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I am starting a project where a 12V LED Strip should slowly fade in and out. With a Lab Bench Power Supply I figured out that the fading can be done by changing the voltage between 9V and 12V but also by changing the current between 0A and 200mA.

Which approach is better and what would be a basic circuit to accomplish this? I have most common components available (MosFets, 555, Capacitors ...)

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    \$\begingroup\$ What kind of LED strip? Just LEDs with a series resistance or something more fancy (some LED strips have a data input that you can use to dim them). In 999 out of 1000 cases the easiest way to dim a LED is to use PWM. Look up what PWM is. You can make a PWM generator with an NE555. Use that PWM signal to switch on/off a MOSFET. Use MOSFET as a a switch for the LED strip. \$\endgroup\$ Jan 30, 2020 at 13:14
  • \$\begingroup\$ It is just a plain strip with a 12V input and a ground. I cant spot any resistor or other component on it. \$\endgroup\$
    – clamp
    Jan 30, 2020 at 14:37
  • \$\begingroup\$ Of course it will have additional components. If you can't see them, it doesn't mean they are there. Maybe the current regulators are incorporated into the housing of the LEDs. \$\endgroup\$
    – Ariser
    Feb 10, 2020 at 10:21

2 Answers 2

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If you change the voltage the current will also change automatically. Decreasing the voltage will also decreade the current, although this is not a linear relationship.

I recommend to dim the LED strips by using a mosfet and a 555 as pwm source. Depending on the current going through the mosfet, you might need to attach a heatsink.

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  • \$\begingroup\$ Since the 3S+R has a current limiting R above 9V that is much greater than the 15*3=45 ohm LED string value which is nonlinear. , the voltage control is now quite linear. so any method will work. \$\endgroup\$ Jan 30, 2020 at 14:32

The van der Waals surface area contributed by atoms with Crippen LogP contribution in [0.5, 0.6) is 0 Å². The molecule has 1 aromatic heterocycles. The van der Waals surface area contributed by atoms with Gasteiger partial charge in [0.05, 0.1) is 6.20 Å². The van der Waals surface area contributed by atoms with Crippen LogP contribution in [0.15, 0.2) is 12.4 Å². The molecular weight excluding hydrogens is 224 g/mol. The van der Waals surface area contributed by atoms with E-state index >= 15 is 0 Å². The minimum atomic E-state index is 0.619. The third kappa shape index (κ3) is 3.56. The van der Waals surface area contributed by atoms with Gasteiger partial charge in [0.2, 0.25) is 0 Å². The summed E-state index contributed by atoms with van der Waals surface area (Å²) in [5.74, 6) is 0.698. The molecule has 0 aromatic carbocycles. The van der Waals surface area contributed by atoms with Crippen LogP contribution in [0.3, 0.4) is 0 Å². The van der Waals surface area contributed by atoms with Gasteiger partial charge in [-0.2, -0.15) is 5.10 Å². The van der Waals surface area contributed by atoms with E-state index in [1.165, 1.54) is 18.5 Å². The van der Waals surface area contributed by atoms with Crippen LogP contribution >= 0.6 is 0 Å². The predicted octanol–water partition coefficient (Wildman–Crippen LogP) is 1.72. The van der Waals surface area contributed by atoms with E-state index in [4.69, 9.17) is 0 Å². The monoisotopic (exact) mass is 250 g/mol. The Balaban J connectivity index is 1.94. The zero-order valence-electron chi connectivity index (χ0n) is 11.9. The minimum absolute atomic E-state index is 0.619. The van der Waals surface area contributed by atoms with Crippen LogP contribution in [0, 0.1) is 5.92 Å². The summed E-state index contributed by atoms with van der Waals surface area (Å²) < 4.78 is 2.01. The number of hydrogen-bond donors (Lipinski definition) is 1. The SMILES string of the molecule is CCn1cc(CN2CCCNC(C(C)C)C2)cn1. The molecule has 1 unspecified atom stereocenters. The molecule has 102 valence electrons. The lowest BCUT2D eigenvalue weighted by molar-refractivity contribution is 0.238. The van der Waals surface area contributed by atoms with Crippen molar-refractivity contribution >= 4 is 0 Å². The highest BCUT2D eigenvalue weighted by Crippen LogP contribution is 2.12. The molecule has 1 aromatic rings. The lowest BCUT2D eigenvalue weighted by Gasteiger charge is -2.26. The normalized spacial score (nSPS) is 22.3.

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i will gives you the most important thing about PWM with 555. the voltage flow like a rapid on / off from switch. which is different from normal DC. normal 12VDC : the terminal - will be 0 and terminal + will be 12V (straight 12V) PWM : terminal - 0, terminal + will showing 12V and 0 back to back in rapid change in a sec.

so considering the rapid change will kill your led faster than droping your voltage.

lower voltage = lower brightness = lower temperature of led.

correct me if I'm wrong about this

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    \$\begingroup\$ You are wrong about this. Heat is conducted more slowly than electricity can be switched on an off. What matters, either with dc or PWM, is the average power dissipated in the components. \$\endgroup\$ Jan 30, 2020 at 16:53
  • \$\begingroup\$ as i said lower voltage means lower temperature, since the PWM on average /sec will be lower than it peak voltage. I'm just stating the rapid change will kill led faster, same with any bulbs \$\endgroup\$ Jan 30, 2020 at 16:57
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    \$\begingroup\$ No, LEDs are not "any bulbs". The behavior of incandescent bulbs, for example, is much, much different than that of LEDs. And you are conflating the behavior of an assembled bulb with the behavior of individual LEDs. How do you think dimmable LED bulbs work internally? \$\endgroup\$ Jan 30, 2020 at 17:24

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